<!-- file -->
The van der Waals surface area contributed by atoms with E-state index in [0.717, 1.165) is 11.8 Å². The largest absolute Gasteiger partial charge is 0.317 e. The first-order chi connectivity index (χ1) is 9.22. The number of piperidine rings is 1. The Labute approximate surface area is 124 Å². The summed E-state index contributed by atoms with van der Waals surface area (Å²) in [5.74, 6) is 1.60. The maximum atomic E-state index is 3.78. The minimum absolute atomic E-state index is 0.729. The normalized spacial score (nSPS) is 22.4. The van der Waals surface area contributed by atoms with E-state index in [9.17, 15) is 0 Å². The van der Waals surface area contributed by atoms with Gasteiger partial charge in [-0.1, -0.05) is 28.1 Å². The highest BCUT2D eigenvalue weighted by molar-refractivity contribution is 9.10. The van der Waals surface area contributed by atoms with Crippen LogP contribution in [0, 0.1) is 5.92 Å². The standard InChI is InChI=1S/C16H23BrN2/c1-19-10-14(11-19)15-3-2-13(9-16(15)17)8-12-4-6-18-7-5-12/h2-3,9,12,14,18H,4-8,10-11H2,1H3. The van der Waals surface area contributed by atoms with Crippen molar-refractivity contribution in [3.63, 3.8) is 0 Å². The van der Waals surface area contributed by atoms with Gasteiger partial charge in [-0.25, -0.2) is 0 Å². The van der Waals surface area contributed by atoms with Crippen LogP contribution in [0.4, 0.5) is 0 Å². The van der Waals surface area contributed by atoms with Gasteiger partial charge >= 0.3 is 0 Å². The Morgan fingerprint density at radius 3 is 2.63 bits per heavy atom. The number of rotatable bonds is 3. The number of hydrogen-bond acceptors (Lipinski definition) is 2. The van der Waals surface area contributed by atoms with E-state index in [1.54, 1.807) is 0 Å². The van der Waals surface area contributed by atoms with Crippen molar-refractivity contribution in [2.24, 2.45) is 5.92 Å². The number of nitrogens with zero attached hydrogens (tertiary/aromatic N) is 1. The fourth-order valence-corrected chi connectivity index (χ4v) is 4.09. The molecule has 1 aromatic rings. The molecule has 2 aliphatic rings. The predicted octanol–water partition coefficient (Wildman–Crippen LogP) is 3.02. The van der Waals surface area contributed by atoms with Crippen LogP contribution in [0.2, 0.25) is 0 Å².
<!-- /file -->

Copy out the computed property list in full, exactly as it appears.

The van der Waals surface area contributed by atoms with E-state index in [0.717, 1.165) is 11.8 Å². The largest absolute Gasteiger partial charge is 0.317 e. The first-order chi connectivity index (χ1) is 9.22. The number of piperidine rings is 1. The Labute approximate surface area is 124 Å². The summed E-state index contributed by atoms with van der Waals surface area (Å²) in [5.74, 6) is 1.60. The maximum atomic E-state index is 3.78. The minimum absolute atomic E-state index is 0.729. The normalized spacial score (nSPS) is 22.4. The van der Waals surface area contributed by atoms with E-state index in [9.17, 15) is 0 Å². The van der Waals surface area contributed by atoms with Gasteiger partial charge in [-0.1, -0.05) is 28.1 Å². The highest BCUT2D eigenvalue weighted by molar-refractivity contribution is 9.10. The van der Waals surface area contributed by atoms with Crippen LogP contribution in [0, 0.1) is 5.92 Å². The standard InChI is InChI=1S/C16H23BrN2/c1-19-10-14(11-19)15-3-2-13(9-16(15)17)8-12-4-6-18-7-5-12/h2-3,9,12,14,18H,4-8,10-11H2,1H3. The van der Waals surface area contributed by atoms with Crippen molar-refractivity contribution in [3.63, 3.8) is 0 Å². The van der Waals surface area contributed by atoms with Gasteiger partial charge in [-0.25, -0.2) is 0 Å². The van der Waals surface area contributed by atoms with Crippen LogP contribution in [0.4, 0.5) is 0 Å². The van der Waals surface area contributed by atoms with Gasteiger partial charge >= 0.3 is 0 Å². The Morgan fingerprint density at radius 3 is 2.63 bits per heavy atom. The number of rotatable bonds is 3. The number of hydrogen-bond acceptors (Lipinski definition) is 2. The van der Waals surface area contributed by atoms with E-state index in [1.54, 1.807) is 0 Å². The van der Waals surface area contributed by atoms with Crippen molar-refractivity contribution in [2.24, 2.45) is 5.92 Å². The number of nitrogens with zero attached hydrogens (tertiary/aromatic N) is 1. The fourth-order valence-corrected chi connectivity index (χ4v) is 4.09. The molecule has 1 aromatic rings. The molecule has 2 aliphatic rings. The predicted octanol–water partition coefficient (Wildman–Crippen LogP) is 3.02. The van der Waals surface area contributed by atoms with Crippen LogP contribution in [0.2, 0.25) is 0 Å².